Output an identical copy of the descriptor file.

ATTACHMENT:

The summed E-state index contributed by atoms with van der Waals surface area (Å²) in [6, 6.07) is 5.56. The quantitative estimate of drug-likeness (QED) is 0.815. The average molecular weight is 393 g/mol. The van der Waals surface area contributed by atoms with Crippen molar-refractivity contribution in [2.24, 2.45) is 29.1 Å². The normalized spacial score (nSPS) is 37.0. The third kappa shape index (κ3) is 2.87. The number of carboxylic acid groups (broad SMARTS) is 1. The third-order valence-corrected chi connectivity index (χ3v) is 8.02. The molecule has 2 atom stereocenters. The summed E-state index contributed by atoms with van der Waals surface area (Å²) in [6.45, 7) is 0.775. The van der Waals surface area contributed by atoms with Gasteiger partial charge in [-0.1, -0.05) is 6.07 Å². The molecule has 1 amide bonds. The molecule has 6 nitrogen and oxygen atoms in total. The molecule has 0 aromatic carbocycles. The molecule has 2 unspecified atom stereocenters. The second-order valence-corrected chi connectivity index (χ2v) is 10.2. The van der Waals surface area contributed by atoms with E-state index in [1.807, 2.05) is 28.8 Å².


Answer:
The summed E-state index contributed by atoms with van der Waals surface area (Å²) in [6, 6.07) is 5.56. The quantitative estimate of drug-likeness (QED) is 0.815. The average molecular weight is 393 g/mol. The van der Waals surface area contributed by atoms with Crippen molar-refractivity contribution in [2.24, 2.45) is 29.1 Å². The normalized spacial score (nSPS) is 37.0. The third kappa shape index (κ3) is 2.87. The number of carboxylic acid groups (broad SMARTS) is 1. The third-order valence-corrected chi connectivity index (χ3v) is 8.02. The molecule has 2 atom stereocenters. The summed E-state index contributed by atoms with van der Waals surface area (Å²) in [6.45, 7) is 0.775. The van der Waals surface area contributed by atoms with Gasteiger partial charge in [-0.1, -0.05) is 6.07 Å². The molecule has 1 amide bonds. The molecule has 6 nitrogen and oxygen atoms in total. The molecule has 0 aromatic carbocycles. The molecule has 2 unspecified atom stereocenters. The second-order valence-corrected chi connectivity index (χ2v) is 10.2. The van der Waals surface area contributed by atoms with E-state index in [1.807, 2.05) is 28.8 Å².